CDT Europe in the News
CDT’s expertise on the public and human rights perspective of the DSA was in high demand. We spoke to Euronews and the BBC World Service about how the DSA can impact key tenets of democracy including equality, election integrity, and the rights to free association and expression.
CDT Europe Celebrates Human Rights Day by Reflecting on Ambitious EU Policy in the Digital Age
On December 10, international Human Rights Day, the EU held its 2020 EU-NGO Human Rights Forum, which involved a virtual conference on ‘The Impact of New Technologies on Human Rights’. CDT’s Iverna McGowan appeared in a video message around the event to discuss how human rights can be impacted by digital law and policy, at the invitation of the EU’s External Action Service and the Directorate General for Development. She also appeared at the event’s “Public Thematic Panel: Technology, Business and Human Rights”, and at the closing session, which are available to watch.
The EU recently adopted its new Action Plan on Human Rights and Democracy, which lays out its strategy on democracy and human rights in EU foreign policy for the next four years. The welcome focus on technology and human rights offers us an opportunity to imagine what an ambitious EU human rights foreign policy in the digital age might look like. CDT’s Iverna McGowan has three key messages and recommendations: (1) increased support to human rights defenders is highly welcome; (2) the EU should insist on full protection of encryption; and (3) counterterrorism legislation needs to be rooted in the rule of law and respect fundamental rights.
McGowan was also interviewed on Cloudflare TV on Human Rights Day, discussing what’s next for human rights privacy and data protection in Europe.
CDT Europe Joins High-Level Webinar on Transatlantic Perspectives on the DSA and DMA
Iverna McGowan, CDT’s Europe Office Director, spoke at a video conference organised by the German Marshall Fund on ‘Transatlantic Perspectives on the Digital Services Act & Digital Markets Act‘. The webinar featured Werner Stengg, senior member of the Cabinet of EVP Margrethe Vestager, and a panel of discussants from civil society, industry, and academia. It came the day after the DSA and DMA proposals were published, with the aim to facilitate transatlantic collaboration on rules of the road for the digital environment. McGowan brought in her first reactions on these two legislative proposals, and highlighted the need for stronger enforcement of GDPR in Europe as well as for a similar federal privacy legislation in the U.S. She also stressed that racial and social justice should be at the forefront of considerations, and that the responsibility on all stakeholders was high to ensure that impacted communities had a seat at the table as the proposals are further discussed. Watch the full panel discussion here.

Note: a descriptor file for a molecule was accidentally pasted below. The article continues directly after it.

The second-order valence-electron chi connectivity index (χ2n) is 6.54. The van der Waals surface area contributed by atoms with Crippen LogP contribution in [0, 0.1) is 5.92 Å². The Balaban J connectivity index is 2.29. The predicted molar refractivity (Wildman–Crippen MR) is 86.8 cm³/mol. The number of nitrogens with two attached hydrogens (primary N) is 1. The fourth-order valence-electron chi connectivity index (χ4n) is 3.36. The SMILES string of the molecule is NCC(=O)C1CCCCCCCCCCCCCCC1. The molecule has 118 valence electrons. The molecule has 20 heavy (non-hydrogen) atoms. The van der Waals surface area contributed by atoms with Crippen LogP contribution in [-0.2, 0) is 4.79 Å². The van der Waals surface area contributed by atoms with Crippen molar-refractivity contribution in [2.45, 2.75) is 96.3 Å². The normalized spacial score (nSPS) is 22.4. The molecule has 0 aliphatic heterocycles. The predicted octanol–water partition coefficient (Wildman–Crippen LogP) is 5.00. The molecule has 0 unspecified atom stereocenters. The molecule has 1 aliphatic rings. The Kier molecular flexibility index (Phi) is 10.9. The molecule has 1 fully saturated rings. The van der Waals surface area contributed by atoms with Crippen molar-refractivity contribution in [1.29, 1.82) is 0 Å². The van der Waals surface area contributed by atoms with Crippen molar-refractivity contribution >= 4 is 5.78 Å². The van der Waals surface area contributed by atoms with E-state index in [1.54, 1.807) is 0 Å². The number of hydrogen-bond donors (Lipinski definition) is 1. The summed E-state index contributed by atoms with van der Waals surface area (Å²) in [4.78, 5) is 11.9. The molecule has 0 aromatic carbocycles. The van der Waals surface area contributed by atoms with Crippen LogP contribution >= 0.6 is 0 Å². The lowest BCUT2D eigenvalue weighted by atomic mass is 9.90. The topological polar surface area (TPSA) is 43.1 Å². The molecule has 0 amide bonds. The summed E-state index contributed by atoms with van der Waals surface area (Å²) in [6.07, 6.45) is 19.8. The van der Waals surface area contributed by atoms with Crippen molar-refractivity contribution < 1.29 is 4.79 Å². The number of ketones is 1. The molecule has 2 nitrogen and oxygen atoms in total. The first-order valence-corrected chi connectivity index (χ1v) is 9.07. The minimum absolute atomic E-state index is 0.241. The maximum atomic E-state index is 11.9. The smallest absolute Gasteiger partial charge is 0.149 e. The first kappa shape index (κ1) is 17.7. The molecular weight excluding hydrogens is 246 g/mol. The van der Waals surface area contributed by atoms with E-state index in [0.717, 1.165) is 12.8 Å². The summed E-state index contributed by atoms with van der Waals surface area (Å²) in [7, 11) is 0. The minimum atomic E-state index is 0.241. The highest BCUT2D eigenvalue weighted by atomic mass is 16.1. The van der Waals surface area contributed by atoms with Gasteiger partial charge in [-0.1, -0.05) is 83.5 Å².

CDT Europe Joins DOT Europe Webinar on ‘Unwrapping the DSA and DMA’
Iverna McGowan joined a DOT Europe webinar to speak about the two new proposals from the perspective of human rights and democracy. She stressed that CDT remains concerned that the DSA proposal raises rule of law challenges, because complex decisions about legality of speech are again being left to platforms. She also highlighted the need for governance and oversight that respects rule of law and human rights principles, and cited the challenge of ensuring that algorithms are audited independently. McGowan cautioned against the idea of making government agencies responsible as ‘trusted flaggers’ of content, which could have serious negative consequences in particular in EU member states where the rule of law is already weakened.